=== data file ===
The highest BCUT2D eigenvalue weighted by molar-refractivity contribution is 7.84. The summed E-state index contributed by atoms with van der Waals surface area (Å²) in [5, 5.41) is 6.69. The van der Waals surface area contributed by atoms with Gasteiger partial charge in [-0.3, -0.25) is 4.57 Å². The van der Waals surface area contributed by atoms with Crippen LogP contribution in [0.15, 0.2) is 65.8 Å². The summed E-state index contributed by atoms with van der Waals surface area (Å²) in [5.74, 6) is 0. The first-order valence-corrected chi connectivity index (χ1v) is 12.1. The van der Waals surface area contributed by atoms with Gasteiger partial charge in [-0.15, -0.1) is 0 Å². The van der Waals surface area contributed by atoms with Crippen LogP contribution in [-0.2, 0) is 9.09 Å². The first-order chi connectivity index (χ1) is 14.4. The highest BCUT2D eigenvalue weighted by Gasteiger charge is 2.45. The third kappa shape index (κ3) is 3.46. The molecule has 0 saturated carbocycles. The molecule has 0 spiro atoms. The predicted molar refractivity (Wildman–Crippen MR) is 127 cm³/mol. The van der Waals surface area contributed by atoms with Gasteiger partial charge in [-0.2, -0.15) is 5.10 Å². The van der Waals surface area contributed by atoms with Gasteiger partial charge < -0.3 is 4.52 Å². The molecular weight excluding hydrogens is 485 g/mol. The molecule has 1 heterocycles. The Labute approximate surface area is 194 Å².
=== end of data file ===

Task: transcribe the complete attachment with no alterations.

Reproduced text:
The highest BCUT2D eigenvalue weighted by molar-refractivity contribution is 7.84. The summed E-state index contributed by atoms with van der Waals surface area (Å²) in [5, 5.41) is 6.69. The van der Waals surface area contributed by atoms with Gasteiger partial charge in [-0.3, -0.25) is 4.57 Å². The van der Waals surface area contributed by atoms with Crippen LogP contribution in [0.15, 0.2) is 65.8 Å². The summed E-state index contributed by atoms with van der Waals surface area (Å²) in [5.74, 6) is 0. The first-order valence-corrected chi connectivity index (χ1v) is 12.1. The van der Waals surface area contributed by atoms with Gasteiger partial charge in [-0.15, -0.1) is 0 Å². The van der Waals surface area contributed by atoms with Crippen LogP contribution in [-0.2, 0) is 9.09 Å². The first-order chi connectivity index (χ1) is 14.4. The highest BCUT2D eigenvalue weighted by Gasteiger charge is 2.45. The third kappa shape index (κ3) is 3.46. The molecule has 0 saturated carbocycles. The molecule has 0 spiro atoms. The predicted molar refractivity (Wildman–Crippen MR) is 127 cm³/mol. The van der Waals surface area contributed by atoms with Gasteiger partial charge in [-0.2, -0.15) is 5.10 Å². The van der Waals surface area contributed by atoms with Gasteiger partial charge < -0.3 is 4.52 Å². The molecular weight excluding hydrogens is 485 g/mol. The molecule has 1 heterocycles. The Labute approximate surface area is 194 Å².